Congress must stabilize the ACA to stabilize small businesses

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It is undeniable that assaults on the Affordable Care Act (ACA) will soon lead to massive spikes in health-care premiums, an outcome that will devastate America’s small businesses.

A recent analysis by California’s ACA marketplace, Covered California, estimates premiums would increase anywhere from 35 to 94 percent over the next three years mainly because Congress chose to eliminate the ACA’s individual mandate.

{mosads}When these forecasts come true, it will be particularly harmful for small firms and self-employed business owners. After all, more than 3.7 million small-business employees are enrolled in the ACA marketplaces, and more than six in 10 ACA marketplace enrollees are small-business owners, self-employed or small-business employees.


Congress is aware that something needs to be done to stabilize the ACA marketplaces, which is why it is absolutely critical that lawmakers take steps to do so as part of legislation that would keep the federal government funded beyond March 23.

The basis for stabilization legislation that could make its way into the spending package will likely come from a stalled 2017 bipartisan proposal known as Alexander-Murray after the bill’s primary sponsors, Sen. Lamar Alexander (R-Tenn.) and Patty Murray (D-Wash.).

The primary goal of Alexander-Murray is to restore for two years cost-sharing reduction (CSR) payments that President Trump proposed eliminating in 2017. CSR payments go toward reducing out-of-pocket costs for nearly six million lower-income people.

The government pays for this assistance under the ACA by reimbursing insurers in exchange for them lowering deductibles and other out-of-pocket costs for low- and middle-income families.

Another bipartisan proposal that might make its way into a larger spending bill and could help lower health-care costs for individuals is sponsored by Sen. Susan Collins (R-Maine) and Sen. Bill Nelson (D-Fla.).

Their legislation would provide a total of $4.5 billion in federal reinsurance funding for 2018 and 2019 in order to help lower insurance premiums by compensating insurers for their costliest patients.

Significantly, this money would help mitigate the 10-percent increase in premiums projected by the Congressional Budget Office as a result of the new tax law, which is expected to cause a drop in marketplace participation because it repealed the ACA’s individual mandate penalty.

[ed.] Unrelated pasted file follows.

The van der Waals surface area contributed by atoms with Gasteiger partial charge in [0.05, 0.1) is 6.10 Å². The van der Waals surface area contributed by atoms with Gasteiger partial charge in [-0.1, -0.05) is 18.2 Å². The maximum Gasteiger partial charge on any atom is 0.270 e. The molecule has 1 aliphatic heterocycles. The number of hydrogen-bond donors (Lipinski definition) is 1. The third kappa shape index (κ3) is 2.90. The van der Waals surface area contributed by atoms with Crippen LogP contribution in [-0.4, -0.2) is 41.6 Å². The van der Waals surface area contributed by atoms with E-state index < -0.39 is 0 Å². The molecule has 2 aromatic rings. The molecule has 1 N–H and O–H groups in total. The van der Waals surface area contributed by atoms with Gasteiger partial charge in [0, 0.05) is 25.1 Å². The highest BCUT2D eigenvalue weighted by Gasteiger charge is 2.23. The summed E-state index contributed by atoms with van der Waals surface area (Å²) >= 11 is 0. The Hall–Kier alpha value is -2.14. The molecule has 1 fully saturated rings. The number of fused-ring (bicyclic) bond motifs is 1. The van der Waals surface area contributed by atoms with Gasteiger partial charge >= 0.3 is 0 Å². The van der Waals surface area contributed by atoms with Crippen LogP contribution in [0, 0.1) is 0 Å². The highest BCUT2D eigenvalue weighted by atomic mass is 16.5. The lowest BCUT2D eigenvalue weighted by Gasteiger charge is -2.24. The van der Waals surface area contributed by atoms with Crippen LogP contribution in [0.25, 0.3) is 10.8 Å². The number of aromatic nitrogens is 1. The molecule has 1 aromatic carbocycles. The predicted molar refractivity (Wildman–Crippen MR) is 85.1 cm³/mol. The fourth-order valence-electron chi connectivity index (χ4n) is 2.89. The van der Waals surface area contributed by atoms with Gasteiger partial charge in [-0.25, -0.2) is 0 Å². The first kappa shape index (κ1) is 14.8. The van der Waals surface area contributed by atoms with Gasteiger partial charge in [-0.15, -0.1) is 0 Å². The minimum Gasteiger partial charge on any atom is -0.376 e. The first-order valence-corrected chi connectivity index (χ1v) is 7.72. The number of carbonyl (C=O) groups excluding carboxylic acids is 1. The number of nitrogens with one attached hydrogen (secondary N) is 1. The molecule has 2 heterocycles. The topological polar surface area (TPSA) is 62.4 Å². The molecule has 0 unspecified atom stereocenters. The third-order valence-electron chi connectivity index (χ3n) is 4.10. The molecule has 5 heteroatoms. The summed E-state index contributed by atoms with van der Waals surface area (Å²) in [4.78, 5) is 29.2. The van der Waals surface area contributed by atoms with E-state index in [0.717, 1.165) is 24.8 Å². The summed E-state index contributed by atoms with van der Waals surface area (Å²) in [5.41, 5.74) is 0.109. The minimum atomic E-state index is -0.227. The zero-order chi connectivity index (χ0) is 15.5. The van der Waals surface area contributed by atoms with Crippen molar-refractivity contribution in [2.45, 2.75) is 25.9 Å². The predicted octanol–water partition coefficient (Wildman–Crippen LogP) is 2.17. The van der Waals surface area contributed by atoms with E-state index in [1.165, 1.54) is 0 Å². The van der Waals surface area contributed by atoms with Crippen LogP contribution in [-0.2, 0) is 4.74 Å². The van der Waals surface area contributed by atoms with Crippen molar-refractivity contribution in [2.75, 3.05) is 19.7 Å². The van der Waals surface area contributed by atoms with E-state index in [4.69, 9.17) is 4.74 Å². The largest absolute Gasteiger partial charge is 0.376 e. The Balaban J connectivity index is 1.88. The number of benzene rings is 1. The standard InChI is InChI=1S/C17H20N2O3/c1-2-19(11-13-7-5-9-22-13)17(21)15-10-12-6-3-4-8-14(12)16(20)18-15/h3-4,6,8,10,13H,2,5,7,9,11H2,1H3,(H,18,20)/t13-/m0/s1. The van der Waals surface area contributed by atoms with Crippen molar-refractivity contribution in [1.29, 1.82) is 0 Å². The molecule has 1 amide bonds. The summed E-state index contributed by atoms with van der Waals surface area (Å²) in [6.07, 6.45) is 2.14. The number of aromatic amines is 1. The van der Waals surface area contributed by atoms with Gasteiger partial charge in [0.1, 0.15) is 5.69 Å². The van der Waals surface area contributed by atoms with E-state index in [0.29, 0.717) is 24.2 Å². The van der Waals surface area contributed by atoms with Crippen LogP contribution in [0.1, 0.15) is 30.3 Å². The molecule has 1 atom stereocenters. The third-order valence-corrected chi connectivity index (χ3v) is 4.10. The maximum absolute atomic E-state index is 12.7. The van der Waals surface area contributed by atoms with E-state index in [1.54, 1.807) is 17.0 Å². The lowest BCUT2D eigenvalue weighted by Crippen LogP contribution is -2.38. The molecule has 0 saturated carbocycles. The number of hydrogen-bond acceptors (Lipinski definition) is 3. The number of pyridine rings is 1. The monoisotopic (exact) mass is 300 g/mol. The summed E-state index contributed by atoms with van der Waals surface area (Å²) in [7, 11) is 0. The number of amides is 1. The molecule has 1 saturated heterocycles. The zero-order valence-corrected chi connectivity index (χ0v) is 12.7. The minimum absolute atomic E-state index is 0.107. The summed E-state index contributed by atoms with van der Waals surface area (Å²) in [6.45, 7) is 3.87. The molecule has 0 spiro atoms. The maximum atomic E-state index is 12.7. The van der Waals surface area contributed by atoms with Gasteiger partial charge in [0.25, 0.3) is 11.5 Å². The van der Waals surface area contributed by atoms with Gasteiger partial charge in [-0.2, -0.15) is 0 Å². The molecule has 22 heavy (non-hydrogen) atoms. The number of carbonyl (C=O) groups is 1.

Other options being considered to stabilize the marketplaces are a boost for employer-sponsored health savings accounts (HSAs) by allowing HSA dollars to be used for wellness benefits, including exercise. Still another plan would restore some funding for ACA marketplace outreach and enrollment, after that funding was slashed by the Trump administration in 2017.

Overall, these bipartisan approaches are a great start. While there are some concerns with portions of the bills on the table, such as Alexander-Murray allowing states greater flexibility to skirt key provisions of the ACA, if lawmakers proceed with caution they have a real opportunity to take essential steps toward stabilizing the ACA marketplaces.

If nothing is done, however, the future for small businesses is grim. Premiums could become so high that many small business employees would be unable to access coverage, while solo entrepreneurs will be forced to go work for someone else just so they can access affordable health benefits.

If we truly value entrepreneurship, we will not let this happen.

John Arensmeyer is a former small business owner and the founder and CEO of the Small Business Majority, a small business advocacy organization that supported the enactment of the Affordable Care Act.

Tags Bill Nelson Cost sharing reductions subsidy Covered California Donald Trump Healthcare reform in the United States Internal Revenue Code Lamar Alexander Patient Protection and Affordable Care Act Patty Murray Presidency of Barack Obama Statutory law Susan Collins Susan Collins United States

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